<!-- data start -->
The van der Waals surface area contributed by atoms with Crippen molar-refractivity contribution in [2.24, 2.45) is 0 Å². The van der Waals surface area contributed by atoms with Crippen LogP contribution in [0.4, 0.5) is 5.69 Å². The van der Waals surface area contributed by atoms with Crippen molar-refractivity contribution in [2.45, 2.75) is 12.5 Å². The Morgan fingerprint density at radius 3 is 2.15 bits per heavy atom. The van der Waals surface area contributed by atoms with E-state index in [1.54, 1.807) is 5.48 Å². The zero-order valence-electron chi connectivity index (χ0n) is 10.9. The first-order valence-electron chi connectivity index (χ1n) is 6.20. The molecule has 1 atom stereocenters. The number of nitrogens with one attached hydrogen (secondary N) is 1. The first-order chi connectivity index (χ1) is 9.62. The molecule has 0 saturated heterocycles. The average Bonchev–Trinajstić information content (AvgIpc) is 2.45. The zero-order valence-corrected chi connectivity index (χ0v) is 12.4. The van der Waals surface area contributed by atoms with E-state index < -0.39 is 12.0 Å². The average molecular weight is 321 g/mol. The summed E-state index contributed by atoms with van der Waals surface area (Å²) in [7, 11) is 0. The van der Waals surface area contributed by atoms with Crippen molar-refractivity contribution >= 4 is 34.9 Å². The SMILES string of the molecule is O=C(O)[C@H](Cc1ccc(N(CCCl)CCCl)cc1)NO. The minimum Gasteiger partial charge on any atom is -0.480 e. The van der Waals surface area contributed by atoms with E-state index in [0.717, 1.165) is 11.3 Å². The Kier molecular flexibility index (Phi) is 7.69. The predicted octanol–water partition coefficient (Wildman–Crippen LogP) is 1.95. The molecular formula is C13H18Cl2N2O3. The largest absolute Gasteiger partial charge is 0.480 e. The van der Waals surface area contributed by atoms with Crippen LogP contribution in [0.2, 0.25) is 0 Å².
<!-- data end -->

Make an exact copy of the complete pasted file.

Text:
The van der Waals surface area contributed by atoms with Crippen molar-refractivity contribution in [2.24, 2.45) is 0 Å². The van der Waals surface area contributed by atoms with Crippen LogP contribution in [0.4, 0.5) is 5.69 Å². The van der Waals surface area contributed by atoms with Crippen molar-refractivity contribution in [2.45, 2.75) is 12.5 Å². The Morgan fingerprint density at radius 3 is 2.15 bits per heavy atom. The van der Waals surface area contributed by atoms with E-state index in [1.54, 1.807) is 5.48 Å². The zero-order valence-electron chi connectivity index (χ0n) is 10.9. The first-order valence-electron chi connectivity index (χ1n) is 6.20. The molecule has 1 atom stereocenters. The number of nitrogens with one attached hydrogen (secondary N) is 1. The first-order chi connectivity index (χ1) is 9.62. The molecule has 0 saturated heterocycles. The average Bonchev–Trinajstić information content (AvgIpc) is 2.45. The zero-order valence-corrected chi connectivity index (χ0v) is 12.4. The van der Waals surface area contributed by atoms with E-state index < -0.39 is 12.0 Å². The average molecular weight is 321 g/mol. The summed E-state index contributed by atoms with van der Waals surface area (Å²) in [7, 11) is 0. The van der Waals surface area contributed by atoms with Crippen molar-refractivity contribution >= 4 is 34.9 Å². The SMILES string of the molecule is O=C(O)[C@H](Cc1ccc(N(CCCl)CCCl)cc1)NO. The minimum Gasteiger partial charge on any atom is -0.480 e. The van der Waals surface area contributed by atoms with E-state index in [0.717, 1.165) is 11.3 Å². The Kier molecular flexibility index (Phi) is 7.69. The predicted octanol–water partition coefficient (Wildman–Crippen LogP) is 1.95. The molecular formula is C13H18Cl2N2O3. The largest absolute Gasteiger partial charge is 0.480 e. The van der Waals surface area contributed by atoms with Crippen LogP contribution in [0.2, 0.25) is 0 Å².